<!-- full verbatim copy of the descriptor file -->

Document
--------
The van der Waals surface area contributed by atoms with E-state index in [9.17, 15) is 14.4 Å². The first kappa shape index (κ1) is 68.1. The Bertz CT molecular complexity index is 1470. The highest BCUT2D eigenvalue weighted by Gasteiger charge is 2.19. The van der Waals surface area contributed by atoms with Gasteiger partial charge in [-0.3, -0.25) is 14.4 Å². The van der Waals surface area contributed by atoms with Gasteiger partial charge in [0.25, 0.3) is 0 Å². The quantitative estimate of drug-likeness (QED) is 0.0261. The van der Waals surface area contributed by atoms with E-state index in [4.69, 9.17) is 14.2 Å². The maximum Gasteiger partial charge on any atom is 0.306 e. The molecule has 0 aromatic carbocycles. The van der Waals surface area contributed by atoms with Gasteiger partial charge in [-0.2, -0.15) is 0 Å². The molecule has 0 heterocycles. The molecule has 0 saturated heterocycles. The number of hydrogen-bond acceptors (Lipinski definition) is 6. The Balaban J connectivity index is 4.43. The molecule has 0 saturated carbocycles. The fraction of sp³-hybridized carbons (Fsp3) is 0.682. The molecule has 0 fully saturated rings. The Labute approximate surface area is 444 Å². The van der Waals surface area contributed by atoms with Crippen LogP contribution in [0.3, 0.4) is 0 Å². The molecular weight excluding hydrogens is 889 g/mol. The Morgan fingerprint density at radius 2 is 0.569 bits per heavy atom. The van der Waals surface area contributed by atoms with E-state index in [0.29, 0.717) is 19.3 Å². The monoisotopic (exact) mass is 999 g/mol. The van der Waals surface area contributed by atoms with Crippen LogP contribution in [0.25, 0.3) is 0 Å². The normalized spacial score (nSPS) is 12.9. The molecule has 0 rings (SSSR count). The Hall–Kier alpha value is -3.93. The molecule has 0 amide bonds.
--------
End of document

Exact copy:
The van der Waals surface area contributed by atoms with E-state index in [9.17, 15) is 14.4 Å². The first kappa shape index (κ1) is 68.1. The Bertz CT molecular complexity index is 1470. The highest BCUT2D eigenvalue weighted by Gasteiger charge is 2.19. The van der Waals surface area contributed by atoms with Gasteiger partial charge in [-0.3, -0.25) is 14.4 Å². The van der Waals surface area contributed by atoms with Gasteiger partial charge in [0.25, 0.3) is 0 Å². The quantitative estimate of drug-likeness (QED) is 0.0261. The van der Waals surface area contributed by atoms with E-state index in [4.69, 9.17) is 14.2 Å². The maximum Gasteiger partial charge on any atom is 0.306 e. The molecule has 0 aromatic carbocycles. The van der Waals surface area contributed by atoms with Gasteiger partial charge in [-0.2, -0.15) is 0 Å². The molecule has 0 heterocycles. The molecule has 0 saturated heterocycles. The number of hydrogen-bond acceptors (Lipinski definition) is 6. The Balaban J connectivity index is 4.43. The molecule has 0 saturated carbocycles. The fraction of sp³-hybridized carbons (Fsp3) is 0.682. The molecule has 0 fully saturated rings. The Labute approximate surface area is 444 Å². The van der Waals surface area contributed by atoms with Crippen LogP contribution in [0.3, 0.4) is 0 Å². The molecular weight excluding hydrogens is 889 g/mol. The Morgan fingerprint density at radius 2 is 0.569 bits per heavy atom. The van der Waals surface area contributed by atoms with E-state index in [0.29, 0.717) is 19.3 Å². The monoisotopic (exact) mass is 999 g/mol. The van der Waals surface area contributed by atoms with Crippen LogP contribution in [0.25, 0.3) is 0 Å². The normalized spacial score (nSPS) is 12.9. The molecule has 0 rings (SSSR count). The Hall–Kier alpha value is -3.93. The molecule has 0 amide bonds.